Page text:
Attending therapy can be a vulnerable, uncomfortable, and sometimes emotionally painful process. Recounting traumatic memories or deeply held negative self-beliefs to a relative stranger doesn’t come easily to most people.
Getting to a place of open dialogue with your therapist can help you make the most of the experience and put you on the road to healing.
To become more comfortable, try giving yourself time, starting small, journaling, using metaphors, and examining what you’re really afraid of.
One of the best things you can do is bring your discomfort into the therapy session and ask your therapist if they have ideas for how to process and manage your discomfort.
Still, working on overcoming your discomfort and opening up to your therapist is critical to your success in therapy. Getting to a place of open dialogue with your therapist can help you make the most of the experience and put you on the road to healing. In fact, it’s often the things we have the most challenging time discussing that we will benefit the most from opening up about.
Ready to get comfortable with opening up? Here are some things you can try.
Give yourself time
Warming up to a new person takes time. If you don’t feel comfortable disclosing your deepest secrets right away, know that your feelings are entirely normal. Most people need some time to get to know a new therapist before they feel comfortable opening up to them. It’s completely normal not to feel comfortable sharing during your first few therapy sessions. Know that your comfort level will grow over time, and give yourself some time and space to get more comfortable.
Along with giving yourself time to warm up to your therapist, you can also overcome your fear of opening up by starting with small pieces of disclosure. Instead of pushing yourself to jump into discussing your most traumatic memories or deepest insecurities, start with something small that you do feel more comfortable talking about. Use that topic as a way to practice revealing information to your therapist in a way that feels more comfortable. This will help you build up to being more comfortable discussing more challenging topics.
Consider what you’re afraid of
Try asking yourself, what outcome is it that I’m afraid of? Am I afraid my therapist will laugh at me or tell me I’m deeply damaged if I open up? Or am I afraid of confronting the negative thoughts and experiences that I’ve endured? It can be helpful to identify what’s at the heart of your fear and how realistic that is. Your therapist is highly unlikely to laugh at you or tell you that you’re too damaged to help. Knowing this might lessen the fear of opening up.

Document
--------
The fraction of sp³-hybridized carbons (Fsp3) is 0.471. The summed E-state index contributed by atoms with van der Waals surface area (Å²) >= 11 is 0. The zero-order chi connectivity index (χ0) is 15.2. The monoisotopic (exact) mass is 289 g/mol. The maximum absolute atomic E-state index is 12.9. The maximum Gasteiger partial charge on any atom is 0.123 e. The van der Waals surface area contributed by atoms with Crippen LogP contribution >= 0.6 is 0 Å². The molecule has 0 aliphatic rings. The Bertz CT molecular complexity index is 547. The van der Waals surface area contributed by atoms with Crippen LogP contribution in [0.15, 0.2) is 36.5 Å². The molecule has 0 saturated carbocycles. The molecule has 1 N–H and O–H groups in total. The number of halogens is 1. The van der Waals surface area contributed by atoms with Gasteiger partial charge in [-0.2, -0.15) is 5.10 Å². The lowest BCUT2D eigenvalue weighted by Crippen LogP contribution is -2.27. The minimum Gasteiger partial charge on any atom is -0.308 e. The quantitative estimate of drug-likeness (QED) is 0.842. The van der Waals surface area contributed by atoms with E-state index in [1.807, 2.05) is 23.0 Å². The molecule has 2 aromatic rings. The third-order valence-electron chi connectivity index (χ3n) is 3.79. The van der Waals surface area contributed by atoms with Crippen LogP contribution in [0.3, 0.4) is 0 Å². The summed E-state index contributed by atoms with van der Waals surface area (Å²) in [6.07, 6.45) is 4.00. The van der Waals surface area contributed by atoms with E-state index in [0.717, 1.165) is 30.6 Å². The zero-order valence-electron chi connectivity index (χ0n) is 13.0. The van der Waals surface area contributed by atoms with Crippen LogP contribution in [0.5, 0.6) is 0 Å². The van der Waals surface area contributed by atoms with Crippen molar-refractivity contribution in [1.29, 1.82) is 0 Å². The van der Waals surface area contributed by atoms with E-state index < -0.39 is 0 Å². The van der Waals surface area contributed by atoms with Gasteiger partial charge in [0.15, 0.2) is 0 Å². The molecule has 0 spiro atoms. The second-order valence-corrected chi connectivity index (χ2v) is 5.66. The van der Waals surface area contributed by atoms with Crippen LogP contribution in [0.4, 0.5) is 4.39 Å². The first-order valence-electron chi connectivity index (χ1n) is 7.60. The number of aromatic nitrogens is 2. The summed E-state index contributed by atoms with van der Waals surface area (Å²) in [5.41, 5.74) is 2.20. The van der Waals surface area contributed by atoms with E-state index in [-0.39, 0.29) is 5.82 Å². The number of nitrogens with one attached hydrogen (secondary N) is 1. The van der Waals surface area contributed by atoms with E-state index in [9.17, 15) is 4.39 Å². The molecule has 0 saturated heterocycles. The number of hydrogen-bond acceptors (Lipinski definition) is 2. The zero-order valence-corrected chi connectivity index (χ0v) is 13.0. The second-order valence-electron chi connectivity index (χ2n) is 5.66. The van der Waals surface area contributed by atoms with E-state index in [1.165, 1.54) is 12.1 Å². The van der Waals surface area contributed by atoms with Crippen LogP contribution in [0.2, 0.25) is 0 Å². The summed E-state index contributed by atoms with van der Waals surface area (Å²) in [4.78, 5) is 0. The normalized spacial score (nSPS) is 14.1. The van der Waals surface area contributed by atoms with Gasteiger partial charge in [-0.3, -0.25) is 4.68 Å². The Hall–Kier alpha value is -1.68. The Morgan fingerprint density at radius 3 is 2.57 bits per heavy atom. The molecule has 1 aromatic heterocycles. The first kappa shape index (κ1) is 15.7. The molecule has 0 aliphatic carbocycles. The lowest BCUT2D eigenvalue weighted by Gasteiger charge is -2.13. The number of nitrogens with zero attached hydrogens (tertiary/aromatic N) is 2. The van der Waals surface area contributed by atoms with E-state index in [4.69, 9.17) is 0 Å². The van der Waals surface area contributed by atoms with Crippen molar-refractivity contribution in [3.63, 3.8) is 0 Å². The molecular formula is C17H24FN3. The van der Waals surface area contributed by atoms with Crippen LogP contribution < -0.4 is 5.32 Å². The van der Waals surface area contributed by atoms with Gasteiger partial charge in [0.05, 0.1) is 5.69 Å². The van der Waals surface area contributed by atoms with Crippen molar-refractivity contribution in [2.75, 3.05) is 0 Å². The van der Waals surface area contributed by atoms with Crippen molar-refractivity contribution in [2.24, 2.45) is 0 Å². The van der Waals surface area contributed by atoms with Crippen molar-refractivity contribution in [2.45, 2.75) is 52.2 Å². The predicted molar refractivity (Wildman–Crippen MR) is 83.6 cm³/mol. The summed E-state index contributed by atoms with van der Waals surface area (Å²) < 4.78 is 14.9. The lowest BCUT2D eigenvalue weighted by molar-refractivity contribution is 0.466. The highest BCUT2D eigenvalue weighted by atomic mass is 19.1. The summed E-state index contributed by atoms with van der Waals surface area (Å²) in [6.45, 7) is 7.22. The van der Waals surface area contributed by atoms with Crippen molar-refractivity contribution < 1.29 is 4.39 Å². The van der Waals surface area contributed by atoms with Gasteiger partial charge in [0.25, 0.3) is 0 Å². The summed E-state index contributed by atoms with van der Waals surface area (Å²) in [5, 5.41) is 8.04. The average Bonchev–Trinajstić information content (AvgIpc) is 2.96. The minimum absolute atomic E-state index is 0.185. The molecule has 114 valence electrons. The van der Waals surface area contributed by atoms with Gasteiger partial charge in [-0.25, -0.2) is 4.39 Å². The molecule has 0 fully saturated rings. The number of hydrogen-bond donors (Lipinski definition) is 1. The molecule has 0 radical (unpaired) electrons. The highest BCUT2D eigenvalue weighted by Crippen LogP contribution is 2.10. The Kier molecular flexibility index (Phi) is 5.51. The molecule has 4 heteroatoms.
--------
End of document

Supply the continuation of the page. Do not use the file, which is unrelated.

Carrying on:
Tell your therapist how you feel
Your therapist’s role is to support you through uncomfortable emotions, and that includes feeling uncomfortable opening up to them. If there’s a subject you feel you need to discuss with your therapist but feel uneasy bringing it up, you can say just that. Try using phrases like “There’s something I don’t feel quite ready to open up about. How can I get more comfortable?” Or “I’m afraid to say this out loud. Is there another way I can share it with you?” Your therapist may be able to help you process your discomfort or brainstorm some creative ways to make you feel more comfortable sharing with them (e.g., turning your backs to each other, writing them a letter, etc.).
Try using metaphors
Metaphors can be a great way to reach a mutual understanding with someone without being direct. Metaphors can also help convey feelings that might be difficult to put into words. For example, you might tell your therapist something like “There are some boxes in my mind that I’m not quite ready to unpack yet. It’s like they’ve been sitting in the closet for years, and I know that they’re there, but the idea of examining what’s in them is too overwhelming.”
Journaling is an excellent way to process your thoughts in a safe, private environment. Sometimes, when we hold our thoughts inside our heads for too long, they can spiral and become overwhelming. Putting those words on a page, such as a journal, can make them feel much less overwhelming. In this way, writing things down in a journal can be an excellent stepping stone to feeling more comfortable speaking them out loud to someone else, such as in therapy.
Practice saying it out loud
If there’s something you want to say to your therapist, but you’ve never said it out loud to anyone before, you might be putting a lot of pressure on yourself to say it aloud for the first time in the therapy context. Instead, try practicing saying it out loud to yourself or in the mirror. This can help you become more comfortable saying it out loud to your therapist.
Use boundaries, not dishonesty
Sometimes you’re not ready to open up to your therapist about a specific topic. It’s okay to give yourself some time to warm up, but avoid being dishonest with your therapist, as this can impede your progress. Instead, try setting a boundary by saying that you’re not comfortable discussing that topic yet. For example, let’s say your therapist asks you about your rocky relationship with your father, and you don’t feel ready to discuss your childhood trauma just yet. In this case, you might say something like “I don’t feel ready to talk about that today” instead of misleading and saying, “Everything’s fine.”
Know that you’re not alone
Many people struggle to open up to their therapist. The feelings you have are entirely normal and don’t mean that there’s something wrong with you, or that you’ll never be comfortable opening up to your therapist. Becoming comfortable can take time, and everyone moves at their own pace. Give yourself some grace and know that you’re not the only one experiencing this. Take your time, practice these recommendations, and eventually, you’ll become more comfortable opening up.
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